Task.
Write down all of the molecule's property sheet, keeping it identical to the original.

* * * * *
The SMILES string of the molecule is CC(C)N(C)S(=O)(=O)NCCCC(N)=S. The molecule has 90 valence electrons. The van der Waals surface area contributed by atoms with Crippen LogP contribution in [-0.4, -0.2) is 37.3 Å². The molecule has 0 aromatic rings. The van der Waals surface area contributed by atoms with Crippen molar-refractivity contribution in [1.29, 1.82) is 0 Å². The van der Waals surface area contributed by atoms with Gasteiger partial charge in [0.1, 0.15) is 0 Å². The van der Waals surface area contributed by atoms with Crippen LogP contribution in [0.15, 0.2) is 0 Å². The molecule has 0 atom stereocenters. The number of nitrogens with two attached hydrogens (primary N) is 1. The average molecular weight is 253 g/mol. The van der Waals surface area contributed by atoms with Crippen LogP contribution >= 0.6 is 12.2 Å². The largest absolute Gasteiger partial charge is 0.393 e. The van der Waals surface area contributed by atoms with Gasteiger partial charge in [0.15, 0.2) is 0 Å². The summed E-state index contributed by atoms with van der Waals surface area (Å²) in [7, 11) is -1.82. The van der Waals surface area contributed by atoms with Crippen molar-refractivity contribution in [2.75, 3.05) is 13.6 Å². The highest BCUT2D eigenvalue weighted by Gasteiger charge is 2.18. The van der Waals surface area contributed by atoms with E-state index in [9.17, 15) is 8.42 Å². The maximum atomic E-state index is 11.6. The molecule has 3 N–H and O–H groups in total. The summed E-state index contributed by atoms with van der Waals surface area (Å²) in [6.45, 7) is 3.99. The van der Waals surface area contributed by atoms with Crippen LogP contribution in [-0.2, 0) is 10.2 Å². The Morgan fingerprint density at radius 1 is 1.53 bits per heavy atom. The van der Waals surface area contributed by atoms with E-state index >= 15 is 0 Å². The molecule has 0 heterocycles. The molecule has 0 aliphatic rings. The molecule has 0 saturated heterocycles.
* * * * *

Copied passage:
The SMILES string of the molecule is CC(C)N(C)S(=O)(=O)NCCCC(N)=S. The molecule has 90 valence electrons. The van der Waals surface area contributed by atoms with Crippen LogP contribution in [-0.4, -0.2) is 37.3 Å². The molecule has 0 aromatic rings. The van der Waals surface area contributed by atoms with Crippen molar-refractivity contribution in [1.29, 1.82) is 0 Å². The van der Waals surface area contributed by atoms with Gasteiger partial charge in [0.1, 0.15) is 0 Å². The van der Waals surface area contributed by atoms with Crippen LogP contribution in [0.15, 0.2) is 0 Å². The molecule has 0 atom stereocenters. The number of nitrogens with two attached hydrogens (primary N) is 1. The average molecular weight is 253 g/mol. The van der Waals surface area contributed by atoms with Crippen LogP contribution >= 0.6 is 12.2 Å². The largest absolute Gasteiger partial charge is 0.393 e. The van der Waals surface area contributed by atoms with Gasteiger partial charge in [0.15, 0.2) is 0 Å². The summed E-state index contributed by atoms with van der Waals surface area (Å²) in [7, 11) is -1.82. The van der Waals surface area contributed by atoms with Crippen molar-refractivity contribution in [2.75, 3.05) is 13.6 Å². The highest BCUT2D eigenvalue weighted by Gasteiger charge is 2.18. The van der Waals surface area contributed by atoms with E-state index in [9.17, 15) is 8.42 Å². The maximum atomic E-state index is 11.6. The molecule has 3 N–H and O–H groups in total. The summed E-state index contributed by atoms with van der Waals surface area (Å²) in [6.45, 7) is 3.99. The van der Waals surface area contributed by atoms with Crippen LogP contribution in [-0.2, 0) is 10.2 Å². The Morgan fingerprint density at radius 1 is 1.53 bits per heavy atom. The van der Waals surface area contributed by atoms with E-state index >= 15 is 0 Å². The molecule has 0 heterocycles. The molecule has 0 aliphatic rings. The molecule has 0 saturated heterocycles.